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January 23, 2013
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Research transforming the study of diabetes and obesity

  Top Story 
  • NYC, L.A. show improvements in childhood obesity rates
    A study in the CDC's Morbidity and Mortality Weekly Report found childhood obesity rates in New York City and Los Angeles are already declining, with earlier interventions giving New York City an edge in the obesity battle. "These findings suggest that ongoing education, support and approaches that target specific cultural and socioeconomic groups can have positive effects in reducing childhood obesity," said Samantha Heller, clinical nutrition coordinator at Griffin Hospital's Center for Cancer Care in Derby, Conn. HealthDay News (1/17) LinkedInFacebookTwitterEmail this Story
  Science & Research 
  • Gluteal fat may increase diabetes risk
    "Pear-shaped" participants with metabolic syndrome had higher levels of chimerin and lower levels of omentin-1 -- proteins associated with insulin resistance and blood glucose, respectively -- indicating that patients with gluteal fat may show similar diabetes and heart disease risk as those who are "apple-shaped" with abdominal fat, a study in the Journal of Clinical Endocrinology and Metabolism showed. However, exercise can help curb fat levels and reduce the risk of metabolic syndrome. (1/11) , (Australia)/News Limited Network (1/15) LinkedInFacebookTwitterEmail this Story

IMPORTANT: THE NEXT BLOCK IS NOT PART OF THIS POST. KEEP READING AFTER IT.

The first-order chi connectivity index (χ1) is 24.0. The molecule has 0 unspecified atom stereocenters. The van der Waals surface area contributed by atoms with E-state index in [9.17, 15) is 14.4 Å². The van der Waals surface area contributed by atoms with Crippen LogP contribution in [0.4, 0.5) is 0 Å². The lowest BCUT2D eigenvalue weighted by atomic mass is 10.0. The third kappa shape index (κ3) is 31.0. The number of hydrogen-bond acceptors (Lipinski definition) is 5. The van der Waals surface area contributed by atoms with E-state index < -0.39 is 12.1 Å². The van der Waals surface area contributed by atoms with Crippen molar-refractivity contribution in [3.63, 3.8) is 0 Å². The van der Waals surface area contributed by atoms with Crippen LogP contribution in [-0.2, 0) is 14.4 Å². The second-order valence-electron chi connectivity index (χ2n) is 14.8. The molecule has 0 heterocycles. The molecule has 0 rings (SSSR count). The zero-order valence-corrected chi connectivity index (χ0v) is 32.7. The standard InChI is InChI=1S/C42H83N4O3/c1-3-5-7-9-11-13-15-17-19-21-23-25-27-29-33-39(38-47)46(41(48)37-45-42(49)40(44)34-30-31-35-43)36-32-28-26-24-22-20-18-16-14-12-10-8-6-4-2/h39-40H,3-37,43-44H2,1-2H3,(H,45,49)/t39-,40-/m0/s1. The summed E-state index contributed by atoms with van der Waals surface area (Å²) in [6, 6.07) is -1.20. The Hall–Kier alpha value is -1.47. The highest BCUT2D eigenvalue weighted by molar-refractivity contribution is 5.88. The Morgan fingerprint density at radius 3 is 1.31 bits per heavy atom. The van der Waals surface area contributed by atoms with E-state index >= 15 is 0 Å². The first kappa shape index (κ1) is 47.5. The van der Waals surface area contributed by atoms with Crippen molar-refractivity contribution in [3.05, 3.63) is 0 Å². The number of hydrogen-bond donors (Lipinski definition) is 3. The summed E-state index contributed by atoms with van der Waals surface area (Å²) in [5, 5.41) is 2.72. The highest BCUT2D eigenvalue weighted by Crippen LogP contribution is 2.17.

• Study ties family behaviors to weight control in children
    A study in the Journal of Pediatric Psychology found children and their families who either followed the Positively Fit program or a brief family intervention program with a dietitian lost weight from pre-intervention to post-intervention and at one year. Family engagement is key to encouraging healthier eating and exercise behaviors in children, a researcher said. The Wichita Eagle (Kan.) (1/16) LinkedInFacebookTwitterEmail this Story
  • Study: Gut taste receptors may hold anti-obesity potential
    The human digestive system appears to perceive the taste of foods we consume in a similar way that the tongue does, a study found. Researchers said targeting malfunctioning taste receptors in the gut may lead to the development of obesity treatments. The findings appear in Trends in Endocrinology & Metabolism. FoodNavigator (1/7) LinkedInFacebookTwitterEmail this Story
  • Increasing specific protein may help prevent type 2 diabetes
    A protein called Vascular Endothelial Growth Factor may be key to preventing people with obesity from developing type 2 diabetes, according to scientists in Toronto. Diabetic patients have low levels of the protein, so researchers hope that increasing VEGF can help increase oxygen and blood levels, thereby preventing or even reversing the development of diabetes. The study was published in the journal Cell Metabolism. (Canada) (1/8) LinkedInFacebookTwitterEmail this Story
  • Alterations in cell metabolism lead to type 2 diabetes
    Environmental and cell metabolism changes, not genetic predisposition, trigger type 2 diabetes onset, according to researchers at the University of California, Santa Barbara, who used computer modeling to study cell changes. The findings were published in PLoS ONE. (1/6) LinkedInFacebookTwitterEmail this Story